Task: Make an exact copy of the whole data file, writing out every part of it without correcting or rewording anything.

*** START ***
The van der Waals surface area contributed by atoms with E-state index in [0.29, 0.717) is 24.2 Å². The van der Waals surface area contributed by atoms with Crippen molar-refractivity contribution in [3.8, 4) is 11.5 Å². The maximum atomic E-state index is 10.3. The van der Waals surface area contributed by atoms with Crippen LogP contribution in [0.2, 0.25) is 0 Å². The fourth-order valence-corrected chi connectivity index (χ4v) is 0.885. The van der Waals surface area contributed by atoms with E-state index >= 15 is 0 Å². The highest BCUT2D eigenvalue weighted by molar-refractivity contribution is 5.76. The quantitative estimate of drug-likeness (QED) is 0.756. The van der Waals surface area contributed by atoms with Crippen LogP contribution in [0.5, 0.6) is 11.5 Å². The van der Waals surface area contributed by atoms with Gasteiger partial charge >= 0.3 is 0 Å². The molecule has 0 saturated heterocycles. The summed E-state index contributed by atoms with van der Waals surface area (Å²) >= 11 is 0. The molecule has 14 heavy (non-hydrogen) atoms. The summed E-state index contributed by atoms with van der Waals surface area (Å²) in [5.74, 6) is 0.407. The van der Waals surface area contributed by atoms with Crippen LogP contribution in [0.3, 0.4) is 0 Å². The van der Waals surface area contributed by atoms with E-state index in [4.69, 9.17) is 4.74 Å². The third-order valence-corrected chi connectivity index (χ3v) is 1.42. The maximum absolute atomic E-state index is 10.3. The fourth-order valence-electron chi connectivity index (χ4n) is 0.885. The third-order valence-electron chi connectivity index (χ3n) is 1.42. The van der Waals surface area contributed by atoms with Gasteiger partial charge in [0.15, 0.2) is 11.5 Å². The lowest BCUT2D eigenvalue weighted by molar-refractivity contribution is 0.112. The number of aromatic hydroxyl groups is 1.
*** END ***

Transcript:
The van der Waals surface area contributed by atoms with E-state index in [0.29, 0.717) is 24.2 Å². The van der Waals surface area contributed by atoms with Crippen molar-refractivity contribution in [3.8, 4) is 11.5 Å². The maximum atomic E-state index is 10.3. The van der Waals surface area contributed by atoms with Crippen LogP contribution in [0.2, 0.25) is 0 Å². The fourth-order valence-corrected chi connectivity index (χ4v) is 0.885. The van der Waals surface area contributed by atoms with E-state index >= 15 is 0 Å². The highest BCUT2D eigenvalue weighted by molar-refractivity contribution is 5.76. The quantitative estimate of drug-likeness (QED) is 0.756. The van der Waals surface area contributed by atoms with Crippen LogP contribution in [0.5, 0.6) is 11.5 Å². The van der Waals surface area contributed by atoms with Gasteiger partial charge >= 0.3 is 0 Å². The molecule has 0 saturated heterocycles. The summed E-state index contributed by atoms with van der Waals surface area (Å²) >= 11 is 0. The molecule has 14 heavy (non-hydrogen) atoms. The summed E-state index contributed by atoms with van der Waals surface area (Å²) in [5.74, 6) is 0.407. The van der Waals surface area contributed by atoms with Crippen LogP contribution in [0.3, 0.4) is 0 Å². The van der Waals surface area contributed by atoms with E-state index in [4.69, 9.17) is 4.74 Å². The third-order valence-corrected chi connectivity index (χ3v) is 1.42. The maximum absolute atomic E-state index is 10.3. The fourth-order valence-electron chi connectivity index (χ4n) is 0.885. The third-order valence-electron chi connectivity index (χ3n) is 1.42. The van der Waals surface area contributed by atoms with Gasteiger partial charge in [0.15, 0.2) is 11.5 Å². The lowest BCUT2D eigenvalue weighted by molar-refractivity contribution is 0.112. The number of aromatic hydroxyl groups is 1.